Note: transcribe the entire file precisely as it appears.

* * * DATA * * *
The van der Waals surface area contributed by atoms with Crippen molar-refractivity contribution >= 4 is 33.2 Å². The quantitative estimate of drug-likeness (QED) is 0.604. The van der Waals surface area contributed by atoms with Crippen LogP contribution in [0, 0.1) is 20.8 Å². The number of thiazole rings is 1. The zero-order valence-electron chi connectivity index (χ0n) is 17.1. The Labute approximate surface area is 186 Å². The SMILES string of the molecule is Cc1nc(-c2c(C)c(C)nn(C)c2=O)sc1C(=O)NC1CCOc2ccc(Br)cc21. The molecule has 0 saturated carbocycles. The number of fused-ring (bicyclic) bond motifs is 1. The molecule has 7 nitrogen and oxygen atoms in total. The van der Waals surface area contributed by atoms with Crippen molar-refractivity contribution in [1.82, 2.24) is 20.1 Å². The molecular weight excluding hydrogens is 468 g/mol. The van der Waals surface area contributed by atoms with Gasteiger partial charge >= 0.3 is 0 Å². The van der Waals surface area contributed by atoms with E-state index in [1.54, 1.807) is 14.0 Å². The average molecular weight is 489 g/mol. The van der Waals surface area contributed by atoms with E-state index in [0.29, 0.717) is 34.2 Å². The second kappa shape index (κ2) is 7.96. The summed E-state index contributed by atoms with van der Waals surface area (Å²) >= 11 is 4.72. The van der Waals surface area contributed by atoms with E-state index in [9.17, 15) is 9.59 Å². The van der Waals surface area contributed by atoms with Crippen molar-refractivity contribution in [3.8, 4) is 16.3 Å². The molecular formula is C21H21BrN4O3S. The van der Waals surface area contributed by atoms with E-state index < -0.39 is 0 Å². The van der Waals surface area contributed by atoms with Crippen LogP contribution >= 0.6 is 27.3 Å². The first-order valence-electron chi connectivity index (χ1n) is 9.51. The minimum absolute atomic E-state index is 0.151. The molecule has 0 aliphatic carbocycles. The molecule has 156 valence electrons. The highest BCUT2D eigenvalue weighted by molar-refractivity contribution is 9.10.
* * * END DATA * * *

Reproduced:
The van der Waals surface area contributed by atoms with Crippen molar-refractivity contribution >= 4 is 33.2 Å². The quantitative estimate of drug-likeness (QED) is 0.604. The van der Waals surface area contributed by atoms with Crippen LogP contribution in [0, 0.1) is 20.8 Å². The number of thiazole rings is 1. The zero-order valence-electron chi connectivity index (χ0n) is 17.1. The Labute approximate surface area is 186 Å². The SMILES string of the molecule is Cc1nc(-c2c(C)c(C)nn(C)c2=O)sc1C(=O)NC1CCOc2ccc(Br)cc21. The molecule has 0 saturated carbocycles. The number of fused-ring (bicyclic) bond motifs is 1. The molecule has 7 nitrogen and oxygen atoms in total. The van der Waals surface area contributed by atoms with Crippen molar-refractivity contribution in [1.82, 2.24) is 20.1 Å². The molecular weight excluding hydrogens is 468 g/mol. The van der Waals surface area contributed by atoms with Gasteiger partial charge >= 0.3 is 0 Å². The van der Waals surface area contributed by atoms with E-state index in [1.54, 1.807) is 14.0 Å². The average molecular weight is 489 g/mol. The van der Waals surface area contributed by atoms with E-state index in [0.29, 0.717) is 34.2 Å². The second kappa shape index (κ2) is 7.96. The summed E-state index contributed by atoms with van der Waals surface area (Å²) >= 11 is 4.72. The van der Waals surface area contributed by atoms with E-state index in [9.17, 15) is 9.59 Å². The van der Waals surface area contributed by atoms with Crippen molar-refractivity contribution in [3.8, 4) is 16.3 Å². The molecular formula is C21H21BrN4O3S. The van der Waals surface area contributed by atoms with E-state index < -0.39 is 0 Å². The van der Waals surface area contributed by atoms with Crippen LogP contribution >= 0.6 is 27.3 Å². The first-order valence-electron chi connectivity index (χ1n) is 9.51. The minimum absolute atomic E-state index is 0.151. The molecule has 0 aliphatic carbocycles. The molecule has 156 valence electrons. The highest BCUT2D eigenvalue weighted by molar-refractivity contribution is 9.10.